The only thing that made me laugh on Friday was the above cartoon. An aeroplane with a man standing in an open doorway, with a Union Jack, with a steward offering him a parachute. “Thanks,” he says. “The flag will do!”
For me, this summed up the whole Brexit story. I know this is a subject that excites huge passions, but passion without logic is not going to work.
Let’s face it, Britons are islanders and they have been, at best, truculent Europeans, not wanting to be involved in a European Union, but happy to enjoy the benefits and to grumble about the things they don’t like. Britain has always had its own deal with the EU, which was something that irritated other members. It was not so very different to France’s insistence on retaining the Common Agricultural Policy to protect its farmers.
Many Britons never really bothered to find out how the EU system worked. Only the party faithful voted in European elections and the activities in Brussels and Strasbourg did little but provide a home for politicians who didn’t quite make it at home and as something to complain about. It was taken for granted that British people and companies had free access to Europe. Younger people moved around much more than their parents and grandparents had done. They settled where they wanted to settle and built lives where they wanted to build lives. French entrepreneurs came to England to escape their government restrictions, British people moved to France to enjoy the cheap property prices and both groups provided economic value for the regions. Youngsters from Eastern Europe came to Britain to do jobs that no-one else wanted to do. It all helped to spread the wealth of Europe and the acceptance of other cultures across the continent. Youngsters were able to travel for education and for them at least there was a sense of belonging to Europe. The EU poured huge sums of money into the countries in the east, long neglected under communist rule, aiming to create a union in which standards of living would gradually equalise, something that would then help to guarantee peace and stability.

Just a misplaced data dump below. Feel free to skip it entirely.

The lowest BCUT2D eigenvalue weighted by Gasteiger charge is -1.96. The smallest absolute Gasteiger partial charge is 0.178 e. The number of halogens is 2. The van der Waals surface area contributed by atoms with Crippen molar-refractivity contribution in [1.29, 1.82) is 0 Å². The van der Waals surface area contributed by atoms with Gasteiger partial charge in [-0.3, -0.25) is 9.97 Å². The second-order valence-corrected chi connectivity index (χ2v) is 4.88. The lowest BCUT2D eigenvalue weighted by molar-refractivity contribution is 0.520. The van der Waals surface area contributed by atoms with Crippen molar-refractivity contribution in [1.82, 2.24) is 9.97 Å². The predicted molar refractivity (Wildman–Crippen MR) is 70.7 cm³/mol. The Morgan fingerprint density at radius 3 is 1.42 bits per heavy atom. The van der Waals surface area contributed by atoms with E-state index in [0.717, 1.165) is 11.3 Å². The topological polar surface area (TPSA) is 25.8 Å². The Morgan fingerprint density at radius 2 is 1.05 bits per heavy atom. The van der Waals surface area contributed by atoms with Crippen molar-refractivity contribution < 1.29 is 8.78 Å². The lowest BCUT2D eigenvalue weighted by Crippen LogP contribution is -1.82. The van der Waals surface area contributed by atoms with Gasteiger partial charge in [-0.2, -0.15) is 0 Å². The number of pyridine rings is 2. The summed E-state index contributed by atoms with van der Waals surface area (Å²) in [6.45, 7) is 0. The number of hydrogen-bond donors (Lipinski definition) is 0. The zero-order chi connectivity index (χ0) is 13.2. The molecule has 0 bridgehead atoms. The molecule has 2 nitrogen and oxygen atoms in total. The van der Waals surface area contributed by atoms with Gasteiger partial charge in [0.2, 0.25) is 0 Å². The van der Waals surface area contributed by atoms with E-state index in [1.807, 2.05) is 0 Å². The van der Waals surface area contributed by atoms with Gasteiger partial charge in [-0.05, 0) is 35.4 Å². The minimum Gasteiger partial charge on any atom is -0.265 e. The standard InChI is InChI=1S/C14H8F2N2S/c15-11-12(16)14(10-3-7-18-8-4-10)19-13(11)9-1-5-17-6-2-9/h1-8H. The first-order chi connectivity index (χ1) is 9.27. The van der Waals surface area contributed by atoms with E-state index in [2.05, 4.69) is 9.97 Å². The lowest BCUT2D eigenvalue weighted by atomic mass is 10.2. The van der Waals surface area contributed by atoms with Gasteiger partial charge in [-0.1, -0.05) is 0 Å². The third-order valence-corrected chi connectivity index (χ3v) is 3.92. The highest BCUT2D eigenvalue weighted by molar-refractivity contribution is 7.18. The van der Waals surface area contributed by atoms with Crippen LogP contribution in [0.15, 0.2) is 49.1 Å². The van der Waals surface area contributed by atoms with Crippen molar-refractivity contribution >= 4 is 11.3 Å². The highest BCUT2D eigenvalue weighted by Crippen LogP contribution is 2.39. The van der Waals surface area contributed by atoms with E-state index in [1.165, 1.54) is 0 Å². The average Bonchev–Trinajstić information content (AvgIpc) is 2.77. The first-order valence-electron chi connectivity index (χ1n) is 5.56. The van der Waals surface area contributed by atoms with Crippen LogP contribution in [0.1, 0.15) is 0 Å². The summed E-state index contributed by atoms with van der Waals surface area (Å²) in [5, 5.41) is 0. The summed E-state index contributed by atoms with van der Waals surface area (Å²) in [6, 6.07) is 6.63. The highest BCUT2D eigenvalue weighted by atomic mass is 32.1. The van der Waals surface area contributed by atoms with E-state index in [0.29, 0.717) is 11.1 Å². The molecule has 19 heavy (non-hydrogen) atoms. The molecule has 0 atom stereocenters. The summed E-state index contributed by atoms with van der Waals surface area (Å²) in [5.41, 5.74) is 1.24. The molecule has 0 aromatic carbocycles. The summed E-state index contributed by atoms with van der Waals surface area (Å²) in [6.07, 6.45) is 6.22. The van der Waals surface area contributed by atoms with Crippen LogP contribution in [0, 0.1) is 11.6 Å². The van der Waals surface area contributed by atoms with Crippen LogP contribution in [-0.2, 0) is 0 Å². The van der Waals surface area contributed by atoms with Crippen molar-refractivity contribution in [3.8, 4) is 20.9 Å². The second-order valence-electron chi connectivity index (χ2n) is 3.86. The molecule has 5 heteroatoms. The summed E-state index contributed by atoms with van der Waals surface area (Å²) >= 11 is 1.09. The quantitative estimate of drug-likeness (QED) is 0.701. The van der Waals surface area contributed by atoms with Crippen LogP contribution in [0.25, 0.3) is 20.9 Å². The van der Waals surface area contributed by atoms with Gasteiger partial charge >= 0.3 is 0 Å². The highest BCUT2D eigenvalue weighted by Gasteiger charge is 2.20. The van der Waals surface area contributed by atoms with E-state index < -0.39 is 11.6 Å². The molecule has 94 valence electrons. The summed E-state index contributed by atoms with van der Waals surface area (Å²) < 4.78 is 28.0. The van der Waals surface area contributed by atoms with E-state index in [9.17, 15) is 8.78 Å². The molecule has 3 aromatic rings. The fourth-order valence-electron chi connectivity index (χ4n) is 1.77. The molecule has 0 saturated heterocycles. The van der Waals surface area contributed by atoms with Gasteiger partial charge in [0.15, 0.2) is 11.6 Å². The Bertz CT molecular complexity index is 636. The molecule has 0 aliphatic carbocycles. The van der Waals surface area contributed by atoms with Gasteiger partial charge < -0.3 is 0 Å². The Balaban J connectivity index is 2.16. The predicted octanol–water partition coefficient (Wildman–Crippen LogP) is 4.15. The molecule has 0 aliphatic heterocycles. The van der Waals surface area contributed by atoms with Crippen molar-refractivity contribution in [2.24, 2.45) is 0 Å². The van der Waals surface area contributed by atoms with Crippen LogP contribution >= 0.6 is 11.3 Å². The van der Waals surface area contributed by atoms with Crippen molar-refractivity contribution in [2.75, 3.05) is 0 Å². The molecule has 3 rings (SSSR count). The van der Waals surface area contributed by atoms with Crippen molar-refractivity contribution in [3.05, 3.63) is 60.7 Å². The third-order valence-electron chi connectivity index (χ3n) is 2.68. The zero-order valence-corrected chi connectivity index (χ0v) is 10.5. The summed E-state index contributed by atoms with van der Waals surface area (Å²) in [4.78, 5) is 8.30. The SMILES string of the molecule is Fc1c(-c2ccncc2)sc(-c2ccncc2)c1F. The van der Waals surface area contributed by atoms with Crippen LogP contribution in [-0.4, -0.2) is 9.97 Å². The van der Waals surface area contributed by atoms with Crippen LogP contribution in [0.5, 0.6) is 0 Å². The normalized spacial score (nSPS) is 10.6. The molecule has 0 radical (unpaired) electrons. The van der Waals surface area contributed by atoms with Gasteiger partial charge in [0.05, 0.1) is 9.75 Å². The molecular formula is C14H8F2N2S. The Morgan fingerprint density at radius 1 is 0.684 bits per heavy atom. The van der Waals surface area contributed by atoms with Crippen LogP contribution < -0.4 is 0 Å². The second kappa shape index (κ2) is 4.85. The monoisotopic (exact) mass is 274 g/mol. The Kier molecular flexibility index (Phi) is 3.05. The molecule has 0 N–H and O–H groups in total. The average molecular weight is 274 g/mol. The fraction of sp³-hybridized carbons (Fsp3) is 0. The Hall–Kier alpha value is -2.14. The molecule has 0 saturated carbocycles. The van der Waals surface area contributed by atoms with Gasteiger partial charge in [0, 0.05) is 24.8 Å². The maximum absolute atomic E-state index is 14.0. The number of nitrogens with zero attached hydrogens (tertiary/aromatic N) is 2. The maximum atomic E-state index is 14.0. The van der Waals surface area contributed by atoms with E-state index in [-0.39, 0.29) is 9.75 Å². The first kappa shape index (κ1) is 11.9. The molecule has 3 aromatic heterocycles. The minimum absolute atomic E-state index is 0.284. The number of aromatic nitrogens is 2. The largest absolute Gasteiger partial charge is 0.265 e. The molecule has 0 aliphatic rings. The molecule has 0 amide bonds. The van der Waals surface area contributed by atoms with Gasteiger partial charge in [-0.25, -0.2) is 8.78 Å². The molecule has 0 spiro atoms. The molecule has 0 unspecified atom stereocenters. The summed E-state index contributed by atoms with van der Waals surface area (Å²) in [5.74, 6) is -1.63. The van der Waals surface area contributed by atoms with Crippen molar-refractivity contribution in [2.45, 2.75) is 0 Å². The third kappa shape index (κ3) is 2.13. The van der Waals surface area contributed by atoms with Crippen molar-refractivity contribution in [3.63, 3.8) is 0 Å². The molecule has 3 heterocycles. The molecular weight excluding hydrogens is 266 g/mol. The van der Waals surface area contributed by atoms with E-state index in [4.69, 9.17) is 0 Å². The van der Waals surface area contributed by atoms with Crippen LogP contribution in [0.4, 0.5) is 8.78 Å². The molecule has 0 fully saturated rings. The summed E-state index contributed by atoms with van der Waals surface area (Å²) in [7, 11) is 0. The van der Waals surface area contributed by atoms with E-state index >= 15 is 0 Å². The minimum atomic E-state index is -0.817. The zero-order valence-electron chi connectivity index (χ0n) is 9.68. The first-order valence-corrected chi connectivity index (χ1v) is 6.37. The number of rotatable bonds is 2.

There might be an uppity Russia to the east, but with a Europe united in its values, this could be held in check, with economic sanctions rather than tanks.
At the same time globalisation meant that companies chose the poorer EU countries for their new factories because the costs were lower and the workers keener to work, while unions in the west sometimes made their countries uncompetitive.
Despite this, opposition in the UK grew with some Conservatives and UKIP banging the anti-European drum, arguing that Britain should become independent and return to the days when it was “the workshop of the world”. It is these people, egged on by ambitious political egos, that have led Brexit. In part, I am sure, the vote was also because of the trend in many countries to reject the political classes of today, notably the US, where they may soon elect a star of reality TV with no political experience and some truly scary ideas. The message is that politicians are out of step with the common man and thus people have turned to more extreme solutions. The pro-Brexit British seem to have lumped all of these feelings together and voted, against all advice, to quit Europe, with the attitude that “we’ll sort it out, as we always do”.
That’s the background to Brexit, so what does it mean for Europe and, more specifically, for the motorsport industry? The simple answer is that we don’t have a clue. The country has jumped from the plane and is just beginning to realise that the Union Jack may not arrest the fall. It is an interesting fact that one of the biggest Google searches in the UK since the vote took place has been “What is the EU?” Recriminations have already begun, with one conservative politician accusing Boris Johnson of sacrificing a million jobs in order to get the one he wanted. Let us hope that this is an exaggeration.
As things stand, however, everything is in play: finance, politics, immigration. It’s all up in the air. And because markets and businesses hate instability, things went into a tailspin yesterday. Some financiers made money, gambling, but the country woke up to a mess.
Many of the things that could now happen are things which the electorate were warned about: President Barack Obama said that the UK would go to the back of the queue in terms of trade if it decided to leave Europe. That was obvious, the EU is a far bigger trading bloc and will be the priority for the US and China. Across the Channel, the mayor of Calais, a city blighted by thousands of refugees, wants changes to the agreement that allows Britain to have immigration checks on the French mainland. Without hours of the vote, Natacha Bouchart said that the British must face the consequences of their choice. If that deal is cancelled, the refugees in Calais will be allowed to get as far as immigration in Folkestone, if they can find a way across the Channel, and that will attract even more refugees. This is the absolute opposite of what the voters want.